|author||Rich Felker <email@example.com>||2013-02-01 22:10:40 -0500|
|committer||Rich Felker <firstname.lastname@example.org>||2013-02-01 22:10:40 -0500|
pthread stack treatment overhaul for application-provided stacks, etc.
the main goal of these changes is to address the case where an application provides a stack of size N, but TLS has size M that's a significant portion of the size N (or even larger than N), thus giving the application less stack space than it expected or no stack at all! the new strategy pthread_create now uses is to only put TLS on the application-provided stack if TLS is smaller than 1/8 of the stack size or 2k, whichever is smaller. this ensures that the application always has "close enough" to what it requested, and the threshold is chosen heuristically to make sure "sane" amounts of TLS still end up in the application-provided stack. if TLS does not fit the above criteria, pthread_create uses mmap to obtain space for TLS, but still uses the application-provided stack for actual call frame stack. this is to avoid wasting memory, and for the sake of supporting ugly hacks like garbage collection based on assumptions that the implementation will use the provided stack range. in order for the above heuristics to ever succeed, the amount of TLS space wasted on POSIX TSD (pthread_key_create based) needed to be reduced. otherwise, these changes would preclude any use of pthread_create without mmap, which would have serious memory usage and performance costs for applications trying to create huge numbers of threads using pre-allocated stack space. the new value of PTHREAD_KEYS_MAX is the minimum allowed by POSIX, 128. this should still be plenty more than real-world applications need, especially now that C11/gcc-style TLS is now supported in musl, and most apps and libraries choose to use that instead of POSIX TSD when available. at the same time, PTHREAD_STACK_MIN has been decreased. it was originally set to PAGE_SIZE back when there was no support for TLS or application-provided stacks, and requests smaller than a whole page did not make sense. now, there are two good reasons to support requests smaller than a page: (1) applications could provide pre-allocated stacks smaller than a page, and (2) with smaller stack sizes, stack+TLS+TSD can all fit in one page, making it possible for applications which need huge numbers of threads with minimal stack needs to allocate exactly one page per thread. the new value of PTHREAD_STACK_MIN, 2k, is aligned with the minimum size for sigaltstack.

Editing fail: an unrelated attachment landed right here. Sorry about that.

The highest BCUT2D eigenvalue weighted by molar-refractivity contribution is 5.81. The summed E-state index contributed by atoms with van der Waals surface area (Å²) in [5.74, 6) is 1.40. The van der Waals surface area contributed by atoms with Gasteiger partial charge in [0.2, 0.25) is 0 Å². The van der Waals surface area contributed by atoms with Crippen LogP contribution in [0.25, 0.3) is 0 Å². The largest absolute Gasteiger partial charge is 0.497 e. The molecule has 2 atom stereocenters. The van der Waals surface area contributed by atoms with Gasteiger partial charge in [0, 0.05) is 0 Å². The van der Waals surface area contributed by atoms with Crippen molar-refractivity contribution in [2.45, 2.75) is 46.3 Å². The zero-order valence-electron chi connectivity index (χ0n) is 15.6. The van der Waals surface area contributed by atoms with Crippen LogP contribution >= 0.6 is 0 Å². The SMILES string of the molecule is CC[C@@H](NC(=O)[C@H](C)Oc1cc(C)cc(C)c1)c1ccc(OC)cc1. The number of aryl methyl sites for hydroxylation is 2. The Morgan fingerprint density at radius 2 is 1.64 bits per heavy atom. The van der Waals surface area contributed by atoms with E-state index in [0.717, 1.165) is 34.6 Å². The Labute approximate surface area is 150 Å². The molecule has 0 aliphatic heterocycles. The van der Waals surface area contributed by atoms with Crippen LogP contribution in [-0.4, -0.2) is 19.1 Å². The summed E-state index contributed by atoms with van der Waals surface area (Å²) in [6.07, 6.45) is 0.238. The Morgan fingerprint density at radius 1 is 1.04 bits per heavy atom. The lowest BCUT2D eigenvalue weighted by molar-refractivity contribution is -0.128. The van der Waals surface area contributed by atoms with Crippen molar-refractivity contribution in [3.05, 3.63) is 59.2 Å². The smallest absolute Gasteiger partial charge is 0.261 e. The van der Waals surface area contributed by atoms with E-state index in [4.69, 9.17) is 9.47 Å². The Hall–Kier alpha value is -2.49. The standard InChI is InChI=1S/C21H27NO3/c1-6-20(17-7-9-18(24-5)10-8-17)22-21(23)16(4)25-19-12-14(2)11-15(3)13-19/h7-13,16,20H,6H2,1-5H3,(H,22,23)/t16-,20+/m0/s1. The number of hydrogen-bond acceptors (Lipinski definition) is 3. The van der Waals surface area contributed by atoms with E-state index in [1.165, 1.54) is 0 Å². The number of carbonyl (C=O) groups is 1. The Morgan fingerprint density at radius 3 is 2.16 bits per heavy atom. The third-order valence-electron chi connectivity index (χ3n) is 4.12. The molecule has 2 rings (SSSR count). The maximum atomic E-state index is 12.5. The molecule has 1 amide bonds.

Diffstat (limited to 'tools')
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